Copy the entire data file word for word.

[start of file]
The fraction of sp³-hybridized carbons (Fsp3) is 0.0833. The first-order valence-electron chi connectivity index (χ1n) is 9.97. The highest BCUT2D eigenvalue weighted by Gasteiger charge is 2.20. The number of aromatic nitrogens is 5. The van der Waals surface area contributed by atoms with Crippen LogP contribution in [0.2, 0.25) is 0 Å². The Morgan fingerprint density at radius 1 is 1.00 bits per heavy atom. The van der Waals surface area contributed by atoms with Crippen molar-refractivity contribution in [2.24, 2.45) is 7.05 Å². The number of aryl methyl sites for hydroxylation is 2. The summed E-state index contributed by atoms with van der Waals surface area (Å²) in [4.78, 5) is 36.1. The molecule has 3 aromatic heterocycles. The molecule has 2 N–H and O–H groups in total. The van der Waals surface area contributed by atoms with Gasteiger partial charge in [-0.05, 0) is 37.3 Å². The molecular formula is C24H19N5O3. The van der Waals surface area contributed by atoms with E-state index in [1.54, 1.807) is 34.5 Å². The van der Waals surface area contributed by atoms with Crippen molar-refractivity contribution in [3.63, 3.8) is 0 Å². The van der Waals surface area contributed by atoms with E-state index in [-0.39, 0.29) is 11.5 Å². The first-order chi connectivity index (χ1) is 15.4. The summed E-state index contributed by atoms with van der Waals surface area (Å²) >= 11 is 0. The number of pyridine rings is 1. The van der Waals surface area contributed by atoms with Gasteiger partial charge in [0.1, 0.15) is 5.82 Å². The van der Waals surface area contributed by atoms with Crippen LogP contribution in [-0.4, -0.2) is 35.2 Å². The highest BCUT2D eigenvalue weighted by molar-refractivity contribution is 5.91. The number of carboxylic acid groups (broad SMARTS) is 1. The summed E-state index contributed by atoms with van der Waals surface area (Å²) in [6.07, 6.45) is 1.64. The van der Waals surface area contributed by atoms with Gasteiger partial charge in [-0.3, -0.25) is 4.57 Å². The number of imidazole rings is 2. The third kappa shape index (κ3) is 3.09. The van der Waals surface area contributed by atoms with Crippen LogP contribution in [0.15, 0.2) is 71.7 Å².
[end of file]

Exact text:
The fraction of sp³-hybridized carbons (Fsp3) is 0.0833. The first-order valence-electron chi connectivity index (χ1n) is 9.97. The highest BCUT2D eigenvalue weighted by Gasteiger charge is 2.20. The number of aromatic nitrogens is 5. The van der Waals surface area contributed by atoms with Crippen LogP contribution in [0.2, 0.25) is 0 Å². The Morgan fingerprint density at radius 1 is 1.00 bits per heavy atom. The van der Waals surface area contributed by atoms with Crippen molar-refractivity contribution in [2.24, 2.45) is 7.05 Å². The number of aryl methyl sites for hydroxylation is 2. The summed E-state index contributed by atoms with van der Waals surface area (Å²) in [4.78, 5) is 36.1. The molecule has 3 aromatic heterocycles. The molecule has 2 N–H and O–H groups in total. The van der Waals surface area contributed by atoms with Gasteiger partial charge in [-0.05, 0) is 37.3 Å². The molecular formula is C24H19N5O3. The van der Waals surface area contributed by atoms with E-state index in [1.54, 1.807) is 34.5 Å². The van der Waals surface area contributed by atoms with Crippen molar-refractivity contribution in [3.63, 3.8) is 0 Å². The van der Waals surface area contributed by atoms with E-state index in [-0.39, 0.29) is 11.5 Å². The first-order chi connectivity index (χ1) is 15.4. The summed E-state index contributed by atoms with van der Waals surface area (Å²) >= 11 is 0. The number of pyridine rings is 1. The van der Waals surface area contributed by atoms with Gasteiger partial charge in [0.1, 0.15) is 5.82 Å². The van der Waals surface area contributed by atoms with Crippen LogP contribution in [-0.4, -0.2) is 35.2 Å². The highest BCUT2D eigenvalue weighted by molar-refractivity contribution is 5.91. The number of carboxylic acid groups (broad SMARTS) is 1. The summed E-state index contributed by atoms with van der Waals surface area (Å²) in [6.07, 6.45) is 1.64. The van der Waals surface area contributed by atoms with Gasteiger partial charge in [-0.3, -0.25) is 4.57 Å². The number of imidazole rings is 2. The third kappa shape index (κ3) is 3.09. The van der Waals surface area contributed by atoms with Crippen LogP contribution in [0.15, 0.2) is 71.7 Å².